Particular attention is currently drawn on the nature of the partnership with the EU. Over the years, the ACP-EU relationship has extended to new key issues such as the fight against climate change, counter-terrorism, migration and mobility. Given the increasing number of common challenges, that neither the EU nor the ACP can face alone, equality, mutual respect and mutual interests should be the governing principle of our future partnership.

A three-pillar cooperation

In order to adapt the ACP group to current challenges, three major pillars were determined for the ACP’s future partnership with the EU, intra-ACP cooperation and also the South-South and Triangular cooperation.

The first pillar focuses on issues related to trade, investment and private sector. This will allow ACP countries to industrialise, create jobs in particular for the younger generations, and create jobs. New partners beyond the EU will also be targeted to take advantage of opportunities offered by the emergence of new partners.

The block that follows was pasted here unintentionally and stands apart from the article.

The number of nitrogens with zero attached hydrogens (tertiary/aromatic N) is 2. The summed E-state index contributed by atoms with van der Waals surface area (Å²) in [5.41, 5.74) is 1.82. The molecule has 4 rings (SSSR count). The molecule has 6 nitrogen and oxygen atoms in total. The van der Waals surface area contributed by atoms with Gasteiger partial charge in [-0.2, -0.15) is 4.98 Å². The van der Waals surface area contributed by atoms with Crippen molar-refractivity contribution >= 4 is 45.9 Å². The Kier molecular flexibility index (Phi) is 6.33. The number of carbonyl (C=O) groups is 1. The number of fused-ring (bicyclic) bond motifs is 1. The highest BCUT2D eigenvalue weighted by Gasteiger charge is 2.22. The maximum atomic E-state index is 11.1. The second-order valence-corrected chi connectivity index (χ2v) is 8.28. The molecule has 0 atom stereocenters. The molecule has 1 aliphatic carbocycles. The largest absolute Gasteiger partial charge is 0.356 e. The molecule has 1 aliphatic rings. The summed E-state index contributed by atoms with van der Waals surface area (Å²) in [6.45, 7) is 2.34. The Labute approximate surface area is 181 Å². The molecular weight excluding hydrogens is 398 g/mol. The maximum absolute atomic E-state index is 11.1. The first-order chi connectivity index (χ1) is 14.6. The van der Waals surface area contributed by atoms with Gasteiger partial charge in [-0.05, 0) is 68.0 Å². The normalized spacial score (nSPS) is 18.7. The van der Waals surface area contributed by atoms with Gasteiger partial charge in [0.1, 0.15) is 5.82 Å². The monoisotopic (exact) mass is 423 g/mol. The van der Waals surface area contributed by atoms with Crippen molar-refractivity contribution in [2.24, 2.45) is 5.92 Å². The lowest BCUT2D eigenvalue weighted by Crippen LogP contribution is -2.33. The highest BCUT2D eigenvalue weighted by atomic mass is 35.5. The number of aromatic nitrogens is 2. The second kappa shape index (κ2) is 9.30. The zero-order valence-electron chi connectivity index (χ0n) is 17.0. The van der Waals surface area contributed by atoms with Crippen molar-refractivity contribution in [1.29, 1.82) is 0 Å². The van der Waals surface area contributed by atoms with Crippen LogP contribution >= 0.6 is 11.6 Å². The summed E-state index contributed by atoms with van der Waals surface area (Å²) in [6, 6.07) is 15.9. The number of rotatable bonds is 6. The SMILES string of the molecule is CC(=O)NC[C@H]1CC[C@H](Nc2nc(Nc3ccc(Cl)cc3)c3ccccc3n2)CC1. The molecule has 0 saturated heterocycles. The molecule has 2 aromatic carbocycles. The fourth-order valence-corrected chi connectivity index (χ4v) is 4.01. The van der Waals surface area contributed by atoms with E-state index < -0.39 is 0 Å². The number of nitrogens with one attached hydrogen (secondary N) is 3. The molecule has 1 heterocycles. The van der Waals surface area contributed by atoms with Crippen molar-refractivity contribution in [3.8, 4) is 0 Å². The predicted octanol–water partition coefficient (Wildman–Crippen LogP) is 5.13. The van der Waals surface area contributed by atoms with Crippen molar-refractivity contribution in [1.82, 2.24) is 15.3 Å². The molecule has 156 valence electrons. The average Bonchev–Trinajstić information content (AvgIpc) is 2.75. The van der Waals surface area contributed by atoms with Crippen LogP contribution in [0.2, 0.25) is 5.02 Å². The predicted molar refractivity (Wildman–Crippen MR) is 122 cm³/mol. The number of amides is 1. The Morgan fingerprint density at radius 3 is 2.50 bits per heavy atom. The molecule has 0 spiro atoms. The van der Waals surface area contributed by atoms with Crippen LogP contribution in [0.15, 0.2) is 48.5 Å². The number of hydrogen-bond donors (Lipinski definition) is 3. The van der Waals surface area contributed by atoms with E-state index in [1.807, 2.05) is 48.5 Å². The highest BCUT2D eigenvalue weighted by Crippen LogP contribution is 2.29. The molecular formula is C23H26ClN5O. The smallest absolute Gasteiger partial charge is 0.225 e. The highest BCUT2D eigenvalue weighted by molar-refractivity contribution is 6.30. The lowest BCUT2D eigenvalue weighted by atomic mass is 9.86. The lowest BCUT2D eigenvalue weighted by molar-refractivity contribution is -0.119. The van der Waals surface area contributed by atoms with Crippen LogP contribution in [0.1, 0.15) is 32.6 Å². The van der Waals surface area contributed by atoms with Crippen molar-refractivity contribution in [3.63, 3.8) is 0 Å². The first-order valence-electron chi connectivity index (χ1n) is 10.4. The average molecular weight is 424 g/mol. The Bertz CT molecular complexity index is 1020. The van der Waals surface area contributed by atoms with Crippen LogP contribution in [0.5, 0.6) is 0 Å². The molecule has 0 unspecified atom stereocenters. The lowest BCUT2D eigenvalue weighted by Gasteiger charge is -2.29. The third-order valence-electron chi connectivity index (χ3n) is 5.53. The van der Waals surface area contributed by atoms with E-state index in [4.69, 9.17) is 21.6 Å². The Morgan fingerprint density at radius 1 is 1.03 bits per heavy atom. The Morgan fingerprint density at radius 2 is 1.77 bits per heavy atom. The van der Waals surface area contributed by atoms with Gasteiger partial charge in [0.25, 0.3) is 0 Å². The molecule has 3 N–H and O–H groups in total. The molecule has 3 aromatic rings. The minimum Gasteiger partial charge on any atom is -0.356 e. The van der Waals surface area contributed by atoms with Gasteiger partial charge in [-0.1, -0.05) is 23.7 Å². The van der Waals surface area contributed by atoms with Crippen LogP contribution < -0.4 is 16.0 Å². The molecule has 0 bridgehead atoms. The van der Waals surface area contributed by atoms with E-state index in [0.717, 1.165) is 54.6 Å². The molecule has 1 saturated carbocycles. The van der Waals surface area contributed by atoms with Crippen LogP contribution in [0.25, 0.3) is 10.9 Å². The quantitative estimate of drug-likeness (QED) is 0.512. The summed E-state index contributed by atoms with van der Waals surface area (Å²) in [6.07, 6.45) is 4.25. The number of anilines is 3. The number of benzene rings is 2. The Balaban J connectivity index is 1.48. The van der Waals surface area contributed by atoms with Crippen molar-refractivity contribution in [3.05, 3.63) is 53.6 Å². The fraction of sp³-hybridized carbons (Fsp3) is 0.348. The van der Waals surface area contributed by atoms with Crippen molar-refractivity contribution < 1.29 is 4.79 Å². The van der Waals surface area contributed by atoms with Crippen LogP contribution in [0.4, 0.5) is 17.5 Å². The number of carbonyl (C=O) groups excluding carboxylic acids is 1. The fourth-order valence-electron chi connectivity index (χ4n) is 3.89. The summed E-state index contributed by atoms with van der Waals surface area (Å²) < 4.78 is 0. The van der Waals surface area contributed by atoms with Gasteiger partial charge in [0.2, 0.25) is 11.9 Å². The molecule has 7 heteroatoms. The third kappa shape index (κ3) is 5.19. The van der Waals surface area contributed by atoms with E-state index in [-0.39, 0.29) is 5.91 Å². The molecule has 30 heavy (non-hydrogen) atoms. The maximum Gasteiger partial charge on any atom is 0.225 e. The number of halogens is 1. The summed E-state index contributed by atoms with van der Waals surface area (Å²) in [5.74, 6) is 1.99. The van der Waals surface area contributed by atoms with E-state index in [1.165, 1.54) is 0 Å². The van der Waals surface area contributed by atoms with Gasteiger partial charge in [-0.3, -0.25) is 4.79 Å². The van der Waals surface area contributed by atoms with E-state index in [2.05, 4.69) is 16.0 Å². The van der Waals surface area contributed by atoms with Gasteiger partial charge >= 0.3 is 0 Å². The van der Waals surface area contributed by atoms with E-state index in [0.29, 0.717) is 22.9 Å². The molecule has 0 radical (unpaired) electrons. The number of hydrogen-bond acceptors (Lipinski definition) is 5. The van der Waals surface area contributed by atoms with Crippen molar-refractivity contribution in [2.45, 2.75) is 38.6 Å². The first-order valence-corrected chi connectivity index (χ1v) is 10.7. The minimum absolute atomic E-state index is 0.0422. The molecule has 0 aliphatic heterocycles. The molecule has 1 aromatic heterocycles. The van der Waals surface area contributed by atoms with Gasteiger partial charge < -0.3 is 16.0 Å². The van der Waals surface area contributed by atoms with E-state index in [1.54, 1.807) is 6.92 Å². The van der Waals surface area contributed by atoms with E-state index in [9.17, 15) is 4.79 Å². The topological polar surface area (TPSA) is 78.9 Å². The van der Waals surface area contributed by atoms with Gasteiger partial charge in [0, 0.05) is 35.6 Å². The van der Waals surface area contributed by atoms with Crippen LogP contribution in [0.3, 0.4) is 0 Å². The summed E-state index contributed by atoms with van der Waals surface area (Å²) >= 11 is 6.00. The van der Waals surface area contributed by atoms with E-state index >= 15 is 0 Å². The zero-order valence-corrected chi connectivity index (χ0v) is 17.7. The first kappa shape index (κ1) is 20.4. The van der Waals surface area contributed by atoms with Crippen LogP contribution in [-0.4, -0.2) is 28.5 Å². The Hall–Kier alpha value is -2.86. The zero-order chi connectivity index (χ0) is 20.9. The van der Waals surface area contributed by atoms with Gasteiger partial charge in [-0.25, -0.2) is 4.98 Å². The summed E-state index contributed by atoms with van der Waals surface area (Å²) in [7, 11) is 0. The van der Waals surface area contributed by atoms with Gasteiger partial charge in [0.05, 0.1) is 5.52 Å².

The second pillar deals with development cooperation, which is an important part of our partnership. Development cooperation, which for years has been the backbone of the

Cotonou Partnership Agreement (CPA), has considerably improved under Cotonou with respect to the absorption of funds, aid implementation and results. To make sure this new development cooperation ensures social and economic progress and development in our countries, new dimensions such as science and technology were added to this pillar.

The third pillar is a new policy dialogue and advocacy. Political dialogue was a pillar of the Cotonou Partnership Agreement and will remain an important dimension of its successor. However, political dialogue was the weakest dimension of the CPA and has often failed to deliver the expected political outcomes. The ACP believes that a meaningful policy dialogue is vital in overseeing the partnership and will make sure it can contribute to shape the political agenda in significant ways.

The way forward